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National Flood Insurance Program drops noncompete provisions

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The Federal Emergency Management Agency is changing provisions that prevented private insurers who sell National Flood Insurance Program policies from also offering their own products and prevented buyers from cancelling NFIP policies in favor of potentially more cost-effective private policies — moves that experts say could expand private sector participation in the flood insurance market.

Under the NFIP’s Write-Your-Own program, private insurers are paid to write and service NFIP flood policies themselves. Roughly 86% of NFIP policies are sold by the private insurers participating in the program. But very few private insurers compete with the NFIP in the primary voluntary flood insurance market partly because of the noncompete clause — a contractual restriction placed on WYO insurers against offering stand-alone private flood products that compete with the NFIP that curtailed the potential involvement of the WYO companies, according to a July report from the Congressional Research Service.

FEMA has decided to remove restrictions on WYO companies choosing to offer private flood insurance, while maintaining requirements that such private insurance remain entirely separate from a WYO company’s NFIP insurance business, effectively removing the noncompete clause without a legislative change — a change that took effect on Monday.

“It’s going to take time for these policy changes to bleed into the system, but they’re a huge step forward,” said John Dickson, president of Aon Edge in Kalispell, Montana, which sells flood insurance policies. “The private capital will be able to create solutions that they might be limited from doing today by removing the noncompete” clause.

Beginning Monday, FEMA also established cancellation reason code 26, which will allow cancellation of an NFIP policy when a policyholder has obtained a duplicate policy from sources other than the NFIP and allow them to get a prorated refund. The non-NFIP insurance coverage must be for building coverage on the same building insured by the flood policy being canceled, according to a March memo issued by FEMA.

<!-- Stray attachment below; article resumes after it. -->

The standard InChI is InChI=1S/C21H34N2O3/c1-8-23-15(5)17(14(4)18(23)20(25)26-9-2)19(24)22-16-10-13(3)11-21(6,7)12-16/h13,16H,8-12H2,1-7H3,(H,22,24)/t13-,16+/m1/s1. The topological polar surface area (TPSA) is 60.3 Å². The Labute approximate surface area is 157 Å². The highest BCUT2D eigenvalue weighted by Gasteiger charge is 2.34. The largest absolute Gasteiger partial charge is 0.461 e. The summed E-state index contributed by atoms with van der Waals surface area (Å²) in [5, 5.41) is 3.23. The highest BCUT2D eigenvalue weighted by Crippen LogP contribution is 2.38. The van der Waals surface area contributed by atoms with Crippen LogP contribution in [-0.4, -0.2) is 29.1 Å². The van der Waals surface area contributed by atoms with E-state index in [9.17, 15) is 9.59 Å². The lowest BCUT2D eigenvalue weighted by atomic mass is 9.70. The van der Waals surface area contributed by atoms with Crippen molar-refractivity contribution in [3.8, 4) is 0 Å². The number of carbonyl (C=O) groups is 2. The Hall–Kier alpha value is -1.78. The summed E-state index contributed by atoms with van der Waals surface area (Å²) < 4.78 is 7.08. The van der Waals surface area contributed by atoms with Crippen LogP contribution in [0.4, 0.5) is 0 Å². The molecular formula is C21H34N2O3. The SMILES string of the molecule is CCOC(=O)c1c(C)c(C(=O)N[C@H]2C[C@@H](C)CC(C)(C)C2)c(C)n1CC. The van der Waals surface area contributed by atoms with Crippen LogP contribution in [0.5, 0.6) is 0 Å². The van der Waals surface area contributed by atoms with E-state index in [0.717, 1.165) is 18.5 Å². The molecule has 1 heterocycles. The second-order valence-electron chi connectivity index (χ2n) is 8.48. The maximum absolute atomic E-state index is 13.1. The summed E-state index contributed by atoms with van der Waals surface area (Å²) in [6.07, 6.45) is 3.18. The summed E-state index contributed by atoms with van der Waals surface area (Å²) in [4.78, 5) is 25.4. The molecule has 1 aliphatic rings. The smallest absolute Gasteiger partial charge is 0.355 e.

Prior to the change, a policyholder could only switch policies at renewal, so “even if you found a better policy in the private market, you were stuck,” said Jim Cirillo, national director, community associations for CBIZ Insurance Services Inc. based in Sarasota, Florida. The new cancellation code is “very big for the viability of the private market eventually taking over a lot of the risk exposure that’s out there with the NFIP.”

The NFIP changes are “mostly no-brainers,” said Craig Poulton, CEO of Salt Lake City-based Poulton Associates Inc., the underwriting manager and administrator of the Natural Catastrophe Insurance Program, a private flood insurer. “The removal of the noncompete is significant.”

Policyholders would have more coverage options from private insurers, including potential business interruption coverage, which is not available from the NFIP, according to some experts.

“If you’re a business and you buy an NFIP policy and you can’t get BI, why buy it,” Mr. Poulton said.

But Joe Jonas, Chicago-based director of wholesale and consulting at Insureon, which focuses on providing insurance solutions to small and medium-size entities, cautioned buyers considering cancelling NFIP policies in favor of less expensive options in the private market to compare every element of these policies and check if the private insurers are, for example, offering the same limits as well as the rating of the private insurers.